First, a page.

February 27, 2012 AT 8:07 am

Innovation and the Bell Labs Miracle

Sharing space with Adafruit in Sunday’s New York Times (coincidence? I don’t believe in coincidences) was this great piece by Jon Gertner about the culture of innovation at Bell Laboratories in it’s heyday.  As most of you know, I’m a BTL brat — my dad worked there and we used to get to visit every Christmas. There was something special about that place that I sensed even as a child. I don’t know if I can articulate exactly, but the two things I picked up on were a) these people are really smart and b) these people are proud of what they do and wouldn’t want to be anywhere else. This article really gives some great insight into why that was the case. He suggests that Bell Labs is worthy of study in our modern era (in no small part because they helped to create it), as a model of real innovation:

Why study Bell Labs? It offers a number of lessons about how our country’s technology companies — and our country’s longstanding innovative edge — actually came about. Yet Bell Labs also presents a more encompassing and ambitious approach to innovation than what prevails today. Its staff worked on the incremental improvements necessary for a complex national communications network while simultaneously thinking far ahead, toward the most revolutionary inventions imaginable.

Indeed, in the search for innovative models to address seemingly intractable problems like climate change, we would do well to consider Bell Labs’ example — an effort that rivals the Apollo program and the Manhattan Project in size, scope and expense. Its mission, and its great triumph, was to connect all of us, and all of our new machines, together.

At it’s height, the Bell Labs system was comprised of three major research locations, all of them in New Jersey. Murray Hill was the headquarters, and is currently the HQ of Alcatel-Lucent, the successor to AT&T Bell Laboratories. The other two campuses were in Whippany and Holmdel. Sometimes you’ll see these locations on old ARPAnet maps as BTL-WH and BTL-HO. Both Whippany and Holmdel have since been closed and the properties are vacant.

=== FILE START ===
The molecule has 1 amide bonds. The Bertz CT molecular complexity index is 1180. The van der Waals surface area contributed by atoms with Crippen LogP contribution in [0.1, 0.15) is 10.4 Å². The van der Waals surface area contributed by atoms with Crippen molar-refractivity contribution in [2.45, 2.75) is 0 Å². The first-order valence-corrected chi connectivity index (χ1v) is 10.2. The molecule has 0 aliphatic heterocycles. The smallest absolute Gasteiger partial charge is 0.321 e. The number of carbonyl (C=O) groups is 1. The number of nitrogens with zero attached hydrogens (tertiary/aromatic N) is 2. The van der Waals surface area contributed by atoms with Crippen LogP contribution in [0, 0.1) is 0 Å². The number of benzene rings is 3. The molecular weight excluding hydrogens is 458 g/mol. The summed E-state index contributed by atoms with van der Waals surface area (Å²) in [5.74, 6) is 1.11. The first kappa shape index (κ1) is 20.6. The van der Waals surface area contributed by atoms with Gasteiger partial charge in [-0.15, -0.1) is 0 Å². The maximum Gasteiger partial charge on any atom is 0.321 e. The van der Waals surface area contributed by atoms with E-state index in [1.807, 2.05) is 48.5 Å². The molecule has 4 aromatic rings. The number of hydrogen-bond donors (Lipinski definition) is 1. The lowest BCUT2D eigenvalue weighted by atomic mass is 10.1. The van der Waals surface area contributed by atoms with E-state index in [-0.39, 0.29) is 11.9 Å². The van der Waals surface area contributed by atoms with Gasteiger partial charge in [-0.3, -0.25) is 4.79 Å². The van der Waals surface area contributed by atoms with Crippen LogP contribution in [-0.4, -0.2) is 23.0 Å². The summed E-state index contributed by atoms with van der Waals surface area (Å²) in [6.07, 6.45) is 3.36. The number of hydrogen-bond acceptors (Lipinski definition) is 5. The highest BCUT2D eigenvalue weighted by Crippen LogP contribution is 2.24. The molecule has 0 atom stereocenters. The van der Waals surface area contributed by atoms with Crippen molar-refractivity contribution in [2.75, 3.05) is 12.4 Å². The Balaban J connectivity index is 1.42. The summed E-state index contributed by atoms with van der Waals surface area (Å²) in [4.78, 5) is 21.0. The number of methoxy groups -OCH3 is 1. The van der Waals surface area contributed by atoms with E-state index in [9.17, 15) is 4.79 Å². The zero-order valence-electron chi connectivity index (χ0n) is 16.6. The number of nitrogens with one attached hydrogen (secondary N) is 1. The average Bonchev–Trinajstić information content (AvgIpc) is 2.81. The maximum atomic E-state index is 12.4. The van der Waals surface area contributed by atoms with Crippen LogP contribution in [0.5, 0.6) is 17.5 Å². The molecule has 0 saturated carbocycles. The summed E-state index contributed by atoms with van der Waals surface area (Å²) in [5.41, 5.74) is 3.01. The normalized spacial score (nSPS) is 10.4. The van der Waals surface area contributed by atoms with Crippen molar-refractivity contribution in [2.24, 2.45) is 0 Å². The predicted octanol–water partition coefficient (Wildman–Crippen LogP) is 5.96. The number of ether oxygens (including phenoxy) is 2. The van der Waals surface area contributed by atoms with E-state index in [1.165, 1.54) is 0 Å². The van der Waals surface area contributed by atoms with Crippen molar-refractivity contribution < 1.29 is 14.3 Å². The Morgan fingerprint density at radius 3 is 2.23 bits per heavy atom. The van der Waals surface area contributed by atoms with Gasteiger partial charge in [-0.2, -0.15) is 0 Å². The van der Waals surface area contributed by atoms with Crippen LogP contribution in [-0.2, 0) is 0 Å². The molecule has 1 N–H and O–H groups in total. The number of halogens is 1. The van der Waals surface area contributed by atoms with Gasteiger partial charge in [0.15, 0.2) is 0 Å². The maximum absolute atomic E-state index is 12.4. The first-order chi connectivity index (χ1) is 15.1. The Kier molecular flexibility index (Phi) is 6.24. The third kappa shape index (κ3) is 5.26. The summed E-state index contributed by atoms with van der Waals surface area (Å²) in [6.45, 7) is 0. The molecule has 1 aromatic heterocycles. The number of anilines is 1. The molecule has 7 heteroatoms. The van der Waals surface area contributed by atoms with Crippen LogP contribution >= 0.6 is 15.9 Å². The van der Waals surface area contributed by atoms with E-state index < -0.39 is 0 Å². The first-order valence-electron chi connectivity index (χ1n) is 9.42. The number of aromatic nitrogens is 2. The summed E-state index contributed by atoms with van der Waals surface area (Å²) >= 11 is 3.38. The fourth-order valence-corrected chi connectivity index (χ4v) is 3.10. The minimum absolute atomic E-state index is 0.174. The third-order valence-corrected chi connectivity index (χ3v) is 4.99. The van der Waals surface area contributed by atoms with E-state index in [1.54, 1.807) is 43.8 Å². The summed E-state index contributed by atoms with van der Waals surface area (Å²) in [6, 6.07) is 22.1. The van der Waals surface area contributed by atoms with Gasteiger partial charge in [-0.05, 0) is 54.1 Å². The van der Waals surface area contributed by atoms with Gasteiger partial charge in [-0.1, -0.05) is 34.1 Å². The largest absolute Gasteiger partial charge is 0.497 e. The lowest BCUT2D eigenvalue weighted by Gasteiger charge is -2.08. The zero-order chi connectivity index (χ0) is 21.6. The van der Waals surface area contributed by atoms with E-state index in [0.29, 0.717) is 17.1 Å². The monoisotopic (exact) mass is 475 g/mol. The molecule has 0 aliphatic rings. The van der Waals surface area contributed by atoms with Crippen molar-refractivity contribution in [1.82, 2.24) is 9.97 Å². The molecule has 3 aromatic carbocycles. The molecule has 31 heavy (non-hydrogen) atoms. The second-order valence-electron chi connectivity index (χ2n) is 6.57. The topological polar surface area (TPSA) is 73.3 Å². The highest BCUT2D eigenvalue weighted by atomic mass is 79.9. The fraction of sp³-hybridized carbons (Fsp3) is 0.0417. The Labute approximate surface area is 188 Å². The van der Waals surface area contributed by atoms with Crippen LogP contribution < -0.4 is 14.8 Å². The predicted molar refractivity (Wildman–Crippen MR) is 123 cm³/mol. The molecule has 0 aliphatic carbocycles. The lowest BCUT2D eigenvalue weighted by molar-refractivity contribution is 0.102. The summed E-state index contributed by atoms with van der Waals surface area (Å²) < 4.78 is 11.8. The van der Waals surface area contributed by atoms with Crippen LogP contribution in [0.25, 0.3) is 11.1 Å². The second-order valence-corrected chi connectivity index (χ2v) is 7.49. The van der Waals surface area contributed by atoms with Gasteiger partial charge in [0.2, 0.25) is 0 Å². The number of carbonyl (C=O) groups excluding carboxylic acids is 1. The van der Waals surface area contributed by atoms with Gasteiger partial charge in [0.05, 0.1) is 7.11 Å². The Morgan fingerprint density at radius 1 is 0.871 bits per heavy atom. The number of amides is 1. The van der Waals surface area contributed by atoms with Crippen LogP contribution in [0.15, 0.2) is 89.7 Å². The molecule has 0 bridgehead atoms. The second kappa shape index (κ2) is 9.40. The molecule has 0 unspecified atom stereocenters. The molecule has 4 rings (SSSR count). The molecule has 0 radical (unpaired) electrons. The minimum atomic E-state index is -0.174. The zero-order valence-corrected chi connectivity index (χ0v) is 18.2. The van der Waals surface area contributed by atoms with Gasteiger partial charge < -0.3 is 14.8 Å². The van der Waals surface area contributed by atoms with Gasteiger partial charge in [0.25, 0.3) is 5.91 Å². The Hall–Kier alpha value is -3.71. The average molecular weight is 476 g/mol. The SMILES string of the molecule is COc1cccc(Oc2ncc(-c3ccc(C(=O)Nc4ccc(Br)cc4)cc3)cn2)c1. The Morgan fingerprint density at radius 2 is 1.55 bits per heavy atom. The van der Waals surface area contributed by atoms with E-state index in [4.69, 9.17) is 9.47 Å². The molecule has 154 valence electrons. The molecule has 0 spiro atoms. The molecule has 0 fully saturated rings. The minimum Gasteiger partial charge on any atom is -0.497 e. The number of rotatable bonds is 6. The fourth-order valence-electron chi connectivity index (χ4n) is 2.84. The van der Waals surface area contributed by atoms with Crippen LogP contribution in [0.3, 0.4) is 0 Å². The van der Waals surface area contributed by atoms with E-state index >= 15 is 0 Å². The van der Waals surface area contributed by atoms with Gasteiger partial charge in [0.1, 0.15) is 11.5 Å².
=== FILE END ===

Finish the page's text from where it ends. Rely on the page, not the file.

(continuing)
I don’t know about Holmdel, but there’s been talk of turning the Whippany Bell Labs campus into a (cringe, gasp, barf) shopping center. I think that’s a shame. I’d like to see it turned into an enormous innovation park, with a hackerspace (or two) and a bunch of open hardware startups, perhaps sharing communal fabrication facilities.

So what do you think? Can we re-capture the magic that was Bell Laboratories? In the modern world, where small firms innovate quickly and then get absorbed by giant behemoths, is there a place for slower, more measured invention?

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2 Comments

  1. I’d like to be told the story of how Bell ended up in its current state, with two large campuses vacant and nothing that I can think of coming out of the Lucent shops. There was a general scaling back of R&D funding I suppose, but do we know where the fault line is between the glory days and the myopia of feeble-minded fraternity boys in suits?

  2. This is only my theory but Bell Labs and Western Electric were funded by Bell Telephone which was operating under a different business model. Telephone service AND the equipment were leased. Bell received a steady stream of income from the service and the more reliable they could make the equipment that they had, the more profit that they could make, hence the very rugged and reliable Western Electric equipment including the wires that they strung all over the country. This steady stream of money allowed a sizable budget for research that would improve their system (i.e.,lower power, greater reliability, lower installation costs, greater traffic handling capacity, elimination of trans-ocean cables, etc.) was a profitable investment. We had the best phone system in the world. The deregulation of the phone industry and the breakup of the phone company (AT&T) while providing aproliferation of devices hooked to the phone system not made by Western Electric, removed the ability of the equipment to provide revenue for the phone company and the need for companies to generate more profit immediately killed Bell Labs.

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